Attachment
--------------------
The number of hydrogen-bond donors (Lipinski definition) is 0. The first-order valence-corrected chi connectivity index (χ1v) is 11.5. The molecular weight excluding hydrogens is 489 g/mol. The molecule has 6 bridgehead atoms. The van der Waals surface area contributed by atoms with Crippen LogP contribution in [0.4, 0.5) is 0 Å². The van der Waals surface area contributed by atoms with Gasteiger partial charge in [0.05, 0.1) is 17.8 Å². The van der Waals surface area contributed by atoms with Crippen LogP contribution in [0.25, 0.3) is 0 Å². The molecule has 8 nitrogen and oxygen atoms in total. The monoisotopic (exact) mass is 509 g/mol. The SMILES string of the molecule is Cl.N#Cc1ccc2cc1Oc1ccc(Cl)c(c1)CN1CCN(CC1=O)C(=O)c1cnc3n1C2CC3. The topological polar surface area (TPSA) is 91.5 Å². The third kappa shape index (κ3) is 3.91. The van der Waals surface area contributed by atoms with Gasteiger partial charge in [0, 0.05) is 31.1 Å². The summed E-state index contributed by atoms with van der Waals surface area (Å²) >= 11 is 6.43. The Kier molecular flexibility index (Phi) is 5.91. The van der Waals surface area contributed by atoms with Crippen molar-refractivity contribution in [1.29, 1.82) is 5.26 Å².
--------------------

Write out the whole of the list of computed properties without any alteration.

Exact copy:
The number of hydrogen-bond donors (Lipinski definition) is 0. The first-order valence-corrected chi connectivity index (χ1v) is 11.5. The molecular weight excluding hydrogens is 489 g/mol. The molecule has 6 bridgehead atoms. The van der Waals surface area contributed by atoms with Crippen LogP contribution in [0.4, 0.5) is 0 Å². The van der Waals surface area contributed by atoms with Gasteiger partial charge in [0.05, 0.1) is 17.8 Å². The van der Waals surface area contributed by atoms with Crippen LogP contribution in [0.25, 0.3) is 0 Å². The molecule has 8 nitrogen and oxygen atoms in total. The monoisotopic (exact) mass is 509 g/mol. The SMILES string of the molecule is Cl.N#Cc1ccc2cc1Oc1ccc(Cl)c(c1)CN1CCN(CC1=O)C(=O)c1cnc3n1C2CC3. The topological polar surface area (TPSA) is 91.5 Å². The third kappa shape index (κ3) is 3.91. The van der Waals surface area contributed by atoms with Gasteiger partial charge in [0, 0.05) is 31.1 Å². The summed E-state index contributed by atoms with van der Waals surface area (Å²) >= 11 is 6.43. The Kier molecular flexibility index (Phi) is 5.91. The van der Waals surface area contributed by atoms with Crippen molar-refractivity contribution in [1.29, 1.82) is 5.26 Å².